Also Known As
Charles Dickens' Great Expectations
Release Date
Oct 22, 1934
Premiere Information
not available
Production Company
Universal Pictures Corp.
Distribution Company
Universal Pictures Corp.
Country
United States
Location
Isle of Wight,Great Britain; Portsmouth, England, Great Britain
Screenplay Information
Based on the novel Great Expectations by Charles Dickens (London, 1861).

Technical Specs

Duration
1h 40m
Sound
Mono
Color
Black and White
Theatrical Aspect Ratio
1.37 : 1
Film Length
11 reels

Quotes

Trivia

Notes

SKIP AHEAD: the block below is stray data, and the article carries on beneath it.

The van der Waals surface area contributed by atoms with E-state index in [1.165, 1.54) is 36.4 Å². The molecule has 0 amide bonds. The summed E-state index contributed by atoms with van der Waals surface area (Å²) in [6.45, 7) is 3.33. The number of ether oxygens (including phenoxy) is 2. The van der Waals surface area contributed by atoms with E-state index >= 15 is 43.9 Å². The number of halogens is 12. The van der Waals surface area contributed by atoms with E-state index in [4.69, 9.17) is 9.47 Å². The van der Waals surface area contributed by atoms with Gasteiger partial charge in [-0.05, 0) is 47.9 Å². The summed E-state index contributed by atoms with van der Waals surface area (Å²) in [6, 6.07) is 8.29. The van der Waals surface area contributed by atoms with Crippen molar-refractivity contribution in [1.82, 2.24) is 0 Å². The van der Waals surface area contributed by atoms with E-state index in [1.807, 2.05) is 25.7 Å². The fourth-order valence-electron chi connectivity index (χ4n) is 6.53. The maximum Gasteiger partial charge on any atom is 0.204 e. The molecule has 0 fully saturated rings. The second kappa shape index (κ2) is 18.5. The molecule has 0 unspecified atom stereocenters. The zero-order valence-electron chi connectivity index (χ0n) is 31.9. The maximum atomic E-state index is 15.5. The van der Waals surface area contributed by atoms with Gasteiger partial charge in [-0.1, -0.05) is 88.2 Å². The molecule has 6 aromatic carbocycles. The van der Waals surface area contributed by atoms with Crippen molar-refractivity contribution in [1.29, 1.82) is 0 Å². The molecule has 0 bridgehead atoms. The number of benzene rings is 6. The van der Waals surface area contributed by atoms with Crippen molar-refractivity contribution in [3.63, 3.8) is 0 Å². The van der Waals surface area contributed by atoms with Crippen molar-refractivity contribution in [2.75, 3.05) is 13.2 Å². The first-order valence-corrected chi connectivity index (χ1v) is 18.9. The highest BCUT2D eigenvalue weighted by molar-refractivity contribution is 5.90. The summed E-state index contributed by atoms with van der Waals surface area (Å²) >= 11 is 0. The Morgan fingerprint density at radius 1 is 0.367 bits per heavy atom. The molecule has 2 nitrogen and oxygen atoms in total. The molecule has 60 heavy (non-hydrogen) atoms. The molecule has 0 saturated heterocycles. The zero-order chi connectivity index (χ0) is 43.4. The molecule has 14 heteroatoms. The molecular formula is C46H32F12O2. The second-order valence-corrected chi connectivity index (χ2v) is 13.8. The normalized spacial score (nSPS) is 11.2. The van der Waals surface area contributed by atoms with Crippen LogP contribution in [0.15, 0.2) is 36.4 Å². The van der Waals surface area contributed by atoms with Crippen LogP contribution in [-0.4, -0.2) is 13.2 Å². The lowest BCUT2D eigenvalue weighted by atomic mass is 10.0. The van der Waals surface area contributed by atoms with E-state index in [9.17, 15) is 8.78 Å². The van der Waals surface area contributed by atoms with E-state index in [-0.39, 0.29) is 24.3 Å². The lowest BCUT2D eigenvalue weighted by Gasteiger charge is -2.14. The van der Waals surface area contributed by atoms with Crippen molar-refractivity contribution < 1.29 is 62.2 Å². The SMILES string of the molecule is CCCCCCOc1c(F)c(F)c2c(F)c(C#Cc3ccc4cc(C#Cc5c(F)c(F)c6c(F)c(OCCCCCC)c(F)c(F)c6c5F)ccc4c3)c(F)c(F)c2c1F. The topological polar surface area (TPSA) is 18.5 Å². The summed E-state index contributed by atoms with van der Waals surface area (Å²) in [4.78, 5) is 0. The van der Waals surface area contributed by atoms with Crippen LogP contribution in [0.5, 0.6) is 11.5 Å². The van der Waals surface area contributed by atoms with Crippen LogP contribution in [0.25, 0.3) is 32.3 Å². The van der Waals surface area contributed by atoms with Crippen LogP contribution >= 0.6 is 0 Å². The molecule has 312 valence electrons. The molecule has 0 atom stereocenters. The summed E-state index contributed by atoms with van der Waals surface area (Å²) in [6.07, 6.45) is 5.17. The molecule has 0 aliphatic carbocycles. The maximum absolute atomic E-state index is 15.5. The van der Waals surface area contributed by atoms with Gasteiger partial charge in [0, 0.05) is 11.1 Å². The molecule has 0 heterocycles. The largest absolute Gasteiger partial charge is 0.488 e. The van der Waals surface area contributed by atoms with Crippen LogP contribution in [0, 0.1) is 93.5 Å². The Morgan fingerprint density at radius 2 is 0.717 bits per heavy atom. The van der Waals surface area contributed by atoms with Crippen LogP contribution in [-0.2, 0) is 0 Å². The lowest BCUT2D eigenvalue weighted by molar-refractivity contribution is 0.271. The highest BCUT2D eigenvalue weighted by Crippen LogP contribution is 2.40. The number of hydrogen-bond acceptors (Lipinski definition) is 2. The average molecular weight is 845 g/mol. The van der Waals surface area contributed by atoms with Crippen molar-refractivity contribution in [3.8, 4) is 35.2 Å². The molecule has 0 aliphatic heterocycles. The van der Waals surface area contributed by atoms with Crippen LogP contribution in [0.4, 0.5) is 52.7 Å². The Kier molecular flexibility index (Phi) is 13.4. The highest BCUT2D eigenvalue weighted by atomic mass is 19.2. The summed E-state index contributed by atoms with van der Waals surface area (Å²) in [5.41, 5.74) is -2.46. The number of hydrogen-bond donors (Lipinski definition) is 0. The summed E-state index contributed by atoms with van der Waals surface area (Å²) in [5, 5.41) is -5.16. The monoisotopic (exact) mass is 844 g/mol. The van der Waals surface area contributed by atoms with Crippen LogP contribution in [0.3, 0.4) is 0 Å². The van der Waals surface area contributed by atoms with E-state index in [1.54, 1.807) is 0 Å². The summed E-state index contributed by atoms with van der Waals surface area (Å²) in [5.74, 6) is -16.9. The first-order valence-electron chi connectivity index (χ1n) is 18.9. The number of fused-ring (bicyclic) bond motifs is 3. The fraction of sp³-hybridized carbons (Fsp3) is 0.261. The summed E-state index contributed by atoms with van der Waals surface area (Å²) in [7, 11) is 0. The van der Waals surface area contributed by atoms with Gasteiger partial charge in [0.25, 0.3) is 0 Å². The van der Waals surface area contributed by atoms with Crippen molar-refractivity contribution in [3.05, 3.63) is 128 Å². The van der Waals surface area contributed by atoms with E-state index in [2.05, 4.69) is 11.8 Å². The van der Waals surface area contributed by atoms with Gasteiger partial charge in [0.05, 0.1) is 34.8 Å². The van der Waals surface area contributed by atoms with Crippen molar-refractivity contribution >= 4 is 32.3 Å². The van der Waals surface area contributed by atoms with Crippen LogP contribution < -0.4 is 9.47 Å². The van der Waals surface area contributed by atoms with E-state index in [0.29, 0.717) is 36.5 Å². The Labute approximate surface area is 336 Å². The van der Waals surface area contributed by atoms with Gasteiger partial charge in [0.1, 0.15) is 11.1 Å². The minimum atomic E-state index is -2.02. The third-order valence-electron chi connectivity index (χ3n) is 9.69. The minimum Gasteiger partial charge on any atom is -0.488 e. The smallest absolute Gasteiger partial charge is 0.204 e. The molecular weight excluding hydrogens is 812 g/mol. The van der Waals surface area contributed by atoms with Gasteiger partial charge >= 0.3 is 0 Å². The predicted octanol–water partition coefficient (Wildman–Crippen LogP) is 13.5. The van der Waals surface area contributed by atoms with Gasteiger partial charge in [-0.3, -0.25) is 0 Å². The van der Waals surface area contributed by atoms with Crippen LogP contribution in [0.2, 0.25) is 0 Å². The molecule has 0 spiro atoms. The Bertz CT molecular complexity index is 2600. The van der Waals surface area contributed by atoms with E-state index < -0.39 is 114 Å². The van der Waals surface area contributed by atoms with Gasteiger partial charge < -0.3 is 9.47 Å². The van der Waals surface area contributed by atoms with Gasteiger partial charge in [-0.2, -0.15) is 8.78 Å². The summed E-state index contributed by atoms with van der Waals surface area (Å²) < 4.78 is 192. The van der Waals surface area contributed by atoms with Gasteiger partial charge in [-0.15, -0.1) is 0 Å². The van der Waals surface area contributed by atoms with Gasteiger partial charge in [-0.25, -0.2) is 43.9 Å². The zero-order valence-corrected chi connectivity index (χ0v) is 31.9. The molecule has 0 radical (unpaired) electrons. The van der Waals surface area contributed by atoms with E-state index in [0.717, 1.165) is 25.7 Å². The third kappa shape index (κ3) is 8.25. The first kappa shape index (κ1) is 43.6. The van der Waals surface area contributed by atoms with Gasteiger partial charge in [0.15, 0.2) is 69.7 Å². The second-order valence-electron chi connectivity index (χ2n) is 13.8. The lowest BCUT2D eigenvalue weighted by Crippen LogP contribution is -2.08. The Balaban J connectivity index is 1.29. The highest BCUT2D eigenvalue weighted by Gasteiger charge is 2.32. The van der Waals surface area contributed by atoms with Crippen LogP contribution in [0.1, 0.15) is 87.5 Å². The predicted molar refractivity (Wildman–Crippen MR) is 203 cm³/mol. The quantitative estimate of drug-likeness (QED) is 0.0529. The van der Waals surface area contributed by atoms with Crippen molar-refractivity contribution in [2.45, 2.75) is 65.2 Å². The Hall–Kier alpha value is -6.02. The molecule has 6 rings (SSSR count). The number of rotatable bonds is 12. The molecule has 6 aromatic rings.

The title card reads: "Carl Laemmle presents Charles Dickens' Great Expectations." This film marks Francis Sullivan's American film debut, and Henry Hull's first film for Universal. A plot synopsis in copyright records includes the handicapping of Mrs. Joe at the hands of a blacksmith apprentice named Orlick, and the ensuing friendship between Mrs. Joe's helper Biddy and Pip; later in the film, Pip returns home to find Joe and Biddy have married. Although these scenes were not included in the viewed print, the viewed print's cast list includes the characters "Orlick" and "Biddy," thereby confirming that the scenes were part of the original release. An article in New York Times reveals that Gladys Unger attempted to retain the majority of Dickens' dialogue for Great Expectations. Some of the convict scenes were filmed off the coast of England near Portsmouth and the Isle of Wight. According to a modern source, Walter Brennan appears in the film as a prisoner aboard a ship. A modern source notes that Valerie Hobson was first cast as Estella, but her scenes were deleted. She later played "Estella" in Universal's remake in 1947, which was produced and directed by David Lean, and starred John Mills as "Pip." Dickens' novel was first filmed in 1917 by Paramount. This version was directed by Robert G. Vignola and starred Jack Pickford as "Pip" (see AFI Catalog of Feature Films, 1911-20; F1.1689). Other incarnations of Dickens' novel include a 1974 Great Britain-United States television co-production, directed by Joseph Hardy and starring Michael York, Sarah Miles and James Mason; a television mini-series aired by the Disney Channel in July 1989, starring Anthony Calf, Jean Simmons and Anthony Hopkins; a 1998 20th Century Fox film set in modern-day New York, directed by Alfonso Cuaron and starring Ethan Hawke, Gwyneth Paltrow and Anne Bancroft; and a 1999 Great Britain-United States television co-production starring Ioan Gruffudd, Justine Waddell, and Charlotte Rampling.